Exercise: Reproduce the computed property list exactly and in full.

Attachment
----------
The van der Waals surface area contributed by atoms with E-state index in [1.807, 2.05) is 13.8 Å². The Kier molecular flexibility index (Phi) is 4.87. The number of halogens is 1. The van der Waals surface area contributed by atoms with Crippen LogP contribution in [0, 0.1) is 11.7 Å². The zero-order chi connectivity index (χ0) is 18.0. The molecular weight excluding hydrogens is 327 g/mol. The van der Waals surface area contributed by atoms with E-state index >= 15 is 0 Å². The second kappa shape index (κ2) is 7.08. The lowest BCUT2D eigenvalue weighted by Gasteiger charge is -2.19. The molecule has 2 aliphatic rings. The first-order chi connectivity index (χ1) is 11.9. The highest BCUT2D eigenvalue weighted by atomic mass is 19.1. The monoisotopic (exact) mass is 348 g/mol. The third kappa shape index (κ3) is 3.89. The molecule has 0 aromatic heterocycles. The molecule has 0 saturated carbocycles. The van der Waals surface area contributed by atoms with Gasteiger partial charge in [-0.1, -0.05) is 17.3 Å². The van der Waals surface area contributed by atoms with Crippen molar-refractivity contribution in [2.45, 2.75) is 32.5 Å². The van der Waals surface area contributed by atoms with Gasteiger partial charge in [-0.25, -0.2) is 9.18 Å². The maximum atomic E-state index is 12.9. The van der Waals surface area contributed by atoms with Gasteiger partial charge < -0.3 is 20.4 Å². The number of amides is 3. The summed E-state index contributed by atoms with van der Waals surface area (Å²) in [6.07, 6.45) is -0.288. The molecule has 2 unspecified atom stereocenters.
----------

The van der Waals surface area contributed by atoms with E-state index in [1.807, 2.05) is 13.8 Å². The Kier molecular flexibility index (Phi) is 4.87. The number of halogens is 1. The van der Waals surface area contributed by atoms with Crippen LogP contribution in [0, 0.1) is 11.7 Å². The zero-order chi connectivity index (χ0) is 18.0. The molecular weight excluding hydrogens is 327 g/mol. The van der Waals surface area contributed by atoms with E-state index >= 15 is 0 Å². The second kappa shape index (κ2) is 7.08. The lowest BCUT2D eigenvalue weighted by Gasteiger charge is -2.19. The molecule has 2 aliphatic rings. The first-order chi connectivity index (χ1) is 11.9. The highest BCUT2D eigenvalue weighted by atomic mass is 19.1. The monoisotopic (exact) mass is 348 g/mol. The third kappa shape index (κ3) is 3.89. The molecule has 0 aromatic heterocycles. The molecule has 0 saturated carbocycles. The van der Waals surface area contributed by atoms with Gasteiger partial charge in [-0.1, -0.05) is 17.3 Å². The van der Waals surface area contributed by atoms with Crippen molar-refractivity contribution in [2.45, 2.75) is 32.5 Å². The van der Waals surface area contributed by atoms with Gasteiger partial charge in [-0.25, -0.2) is 9.18 Å². The maximum atomic E-state index is 12.9. The van der Waals surface area contributed by atoms with Gasteiger partial charge < -0.3 is 20.4 Å². The number of amides is 3. The summed E-state index contributed by atoms with van der Waals surface area (Å²) in [6.07, 6.45) is -0.288. The molecule has 2 unspecified atom stereocenters.